© Leaders League
Guilherme Cunha Costa is President of the Brazilian Association of Institutional and Governmental Relations (ABRIG). Mr. Costa is well known for his vast experience working within political consultancy boutiques, industry associations and the government relations departments of established heavyweights such as Paper Excellence Group and Camargo Correa.
Leaders League. What is ABRIG’s mission?
Guilherme Cunha Costa. ABRIG was founded in August 2007 by institutional and governmental relations (IGR) professionals interested in the public debate about civil society and the private sector’s role in the political decision-making process.
ABRIG recently completed its 11th anniversary. Our priority is capacity-building and we have established strategic partnerships with leading academic institutions such as Fundação Getulio Vargas (FGV), Mackenzie and Insper for a range of extension courses to be taught.
We actively participate as the foremost entity in the debate about the regulation of lobbying which is currently high on the Lower House’s agenda. In parallel to this, ABRIG formed its Ethics Committee and approved its code of conduct with the primary objective of ensuring the integrity of its members when participating in decision-making processes.
In 2015, ABRIG petitioned for the inclusion of IGR professionals in the Brazilian Classification of Occupations (CBO). This official inclusion, which came in February 2018, has been our greatest achievement so far, as it is official recognition of our relevance as professionals.
ABRIG is growing exponentially. We are now over 500 individual and institutional members, which represents an increase of 700% over the last two years.
What is the ideal background for an IGR professional?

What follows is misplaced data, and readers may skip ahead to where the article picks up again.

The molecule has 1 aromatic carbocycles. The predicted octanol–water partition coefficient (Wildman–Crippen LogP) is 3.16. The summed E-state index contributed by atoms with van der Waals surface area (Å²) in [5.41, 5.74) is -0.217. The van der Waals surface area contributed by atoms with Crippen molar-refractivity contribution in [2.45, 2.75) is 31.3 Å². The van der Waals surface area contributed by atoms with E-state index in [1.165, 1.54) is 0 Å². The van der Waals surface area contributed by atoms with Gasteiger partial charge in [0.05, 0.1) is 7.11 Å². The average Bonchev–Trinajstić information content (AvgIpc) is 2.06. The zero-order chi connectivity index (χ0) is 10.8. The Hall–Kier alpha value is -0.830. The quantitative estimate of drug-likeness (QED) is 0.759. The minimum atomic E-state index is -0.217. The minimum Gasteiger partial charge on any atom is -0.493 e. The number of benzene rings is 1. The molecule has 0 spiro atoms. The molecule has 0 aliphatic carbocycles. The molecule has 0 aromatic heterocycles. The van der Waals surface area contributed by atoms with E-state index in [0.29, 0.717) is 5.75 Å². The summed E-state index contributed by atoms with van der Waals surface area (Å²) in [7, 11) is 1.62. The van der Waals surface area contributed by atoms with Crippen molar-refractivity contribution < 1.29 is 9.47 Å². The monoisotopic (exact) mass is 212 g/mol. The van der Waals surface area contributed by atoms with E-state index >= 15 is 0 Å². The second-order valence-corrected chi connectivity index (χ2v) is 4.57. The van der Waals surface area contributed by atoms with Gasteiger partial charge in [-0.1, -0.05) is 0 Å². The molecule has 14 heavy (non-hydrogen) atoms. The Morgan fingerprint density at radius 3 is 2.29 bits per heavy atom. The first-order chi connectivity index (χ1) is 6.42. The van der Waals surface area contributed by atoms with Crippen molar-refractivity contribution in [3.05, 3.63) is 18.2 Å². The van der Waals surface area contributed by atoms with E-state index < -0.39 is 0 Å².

With the Brazilian market in full growth, professionals seeking work in the sector should obtain as many qualifications as possible. Law, political science and journalism are the most common backgrounds, but certainly not the only degrees studied by IGR professionals. CBO has listed 91 different skills as key to our profession which makes it one of the multidisciplinary activities among the over 2,500 which are listed.
What is the role of Government Relations in Brazil?
New IGR professionals are gradually replacing old-school lobbyists, a group which society understandably has reservations about, especially after Operation Car Wash revealed the shady dealings between the public and private sectors. ABRIG represents civil society and we are committed to increasing transparency between the private and public spheres. Hence our support for the regulation of lobbying.
In recent years, IGR has increasingly gained both strength and visibility in Brazil. Why?
The efforts of highly-qualified IGR practitioners as well as ABRIG’s own institutional posture in fostering debate have both been fundamental. In May of this year, for example, we sponsored the first International Conference on Logistics and Innovation, in which international specialists participated in tandem with key figures from the Brazilian transportation sector, shortly before the irruption of the Trucker’s Strike which paralysed the country. It is essential that public authorities are open to dialogue when it occurs within strict ethical parameters.
What are ABRIG’s expectations for 2019?
We are hopeful serving Congressmen will appreciate the “Lobbying Law” as it was during this legislature that the subject was most debated and most evolved - it would be only be fair if Congress left us this legacy. With a new government, a comprehensive union between the public and private spheres will be necessary on behalf of our country. More dialogue and public policies aligned with the demands of society are needed and, as an institution, we will be ready to participate in the necessary dialogue.